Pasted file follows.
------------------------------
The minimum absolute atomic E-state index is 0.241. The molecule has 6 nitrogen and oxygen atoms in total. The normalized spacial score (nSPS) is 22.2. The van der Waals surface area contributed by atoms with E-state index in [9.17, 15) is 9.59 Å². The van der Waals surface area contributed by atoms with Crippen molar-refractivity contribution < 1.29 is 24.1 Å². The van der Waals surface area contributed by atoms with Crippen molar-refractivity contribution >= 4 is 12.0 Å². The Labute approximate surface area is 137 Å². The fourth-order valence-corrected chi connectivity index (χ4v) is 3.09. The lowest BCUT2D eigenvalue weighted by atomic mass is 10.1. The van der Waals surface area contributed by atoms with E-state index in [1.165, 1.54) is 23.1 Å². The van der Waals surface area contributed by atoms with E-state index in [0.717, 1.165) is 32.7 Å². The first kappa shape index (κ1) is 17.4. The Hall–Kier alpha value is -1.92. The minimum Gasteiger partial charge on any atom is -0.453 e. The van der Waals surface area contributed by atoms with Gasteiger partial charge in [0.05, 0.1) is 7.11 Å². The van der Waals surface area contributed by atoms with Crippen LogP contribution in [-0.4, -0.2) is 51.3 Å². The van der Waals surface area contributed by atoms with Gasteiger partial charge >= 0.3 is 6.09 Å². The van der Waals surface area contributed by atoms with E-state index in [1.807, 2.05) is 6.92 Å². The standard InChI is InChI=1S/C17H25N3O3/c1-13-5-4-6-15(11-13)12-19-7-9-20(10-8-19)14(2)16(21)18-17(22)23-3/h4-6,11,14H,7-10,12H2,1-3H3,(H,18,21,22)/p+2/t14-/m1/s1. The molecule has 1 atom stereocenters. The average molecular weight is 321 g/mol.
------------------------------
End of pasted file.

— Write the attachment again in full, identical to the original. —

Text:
The minimum absolute atomic E-state index is 0.241. The molecule has 6 nitrogen and oxygen atoms in total. The normalized spacial score (nSPS) is 22.2. The van der Waals surface area contributed by atoms with E-state index in [9.17, 15) is 9.59 Å². The van der Waals surface area contributed by atoms with Crippen molar-refractivity contribution < 1.29 is 24.1 Å². The van der Waals surface area contributed by atoms with Crippen molar-refractivity contribution >= 4 is 12.0 Å². The Labute approximate surface area is 137 Å². The fourth-order valence-corrected chi connectivity index (χ4v) is 3.09. The lowest BCUT2D eigenvalue weighted by atomic mass is 10.1. The van der Waals surface area contributed by atoms with E-state index in [1.165, 1.54) is 23.1 Å². The van der Waals surface area contributed by atoms with E-state index in [0.717, 1.165) is 32.7 Å². The first kappa shape index (κ1) is 17.4. The Hall–Kier alpha value is -1.92. The minimum Gasteiger partial charge on any atom is -0.453 e. The van der Waals surface area contributed by atoms with Gasteiger partial charge in [0.05, 0.1) is 7.11 Å². The van der Waals surface area contributed by atoms with Crippen LogP contribution in [-0.4, -0.2) is 51.3 Å². The van der Waals surface area contributed by atoms with Gasteiger partial charge >= 0.3 is 6.09 Å². The van der Waals surface area contributed by atoms with E-state index in [1.807, 2.05) is 6.92 Å². The standard InChI is InChI=1S/C17H25N3O3/c1-13-5-4-6-15(11-13)12-19-7-9-20(10-8-19)14(2)16(21)18-17(22)23-3/h4-6,11,14H,7-10,12H2,1-3H3,(H,18,21,22)/p+2/t14-/m1/s1. The molecule has 1 atom stereocenters. The average molecular weight is 321 g/mol.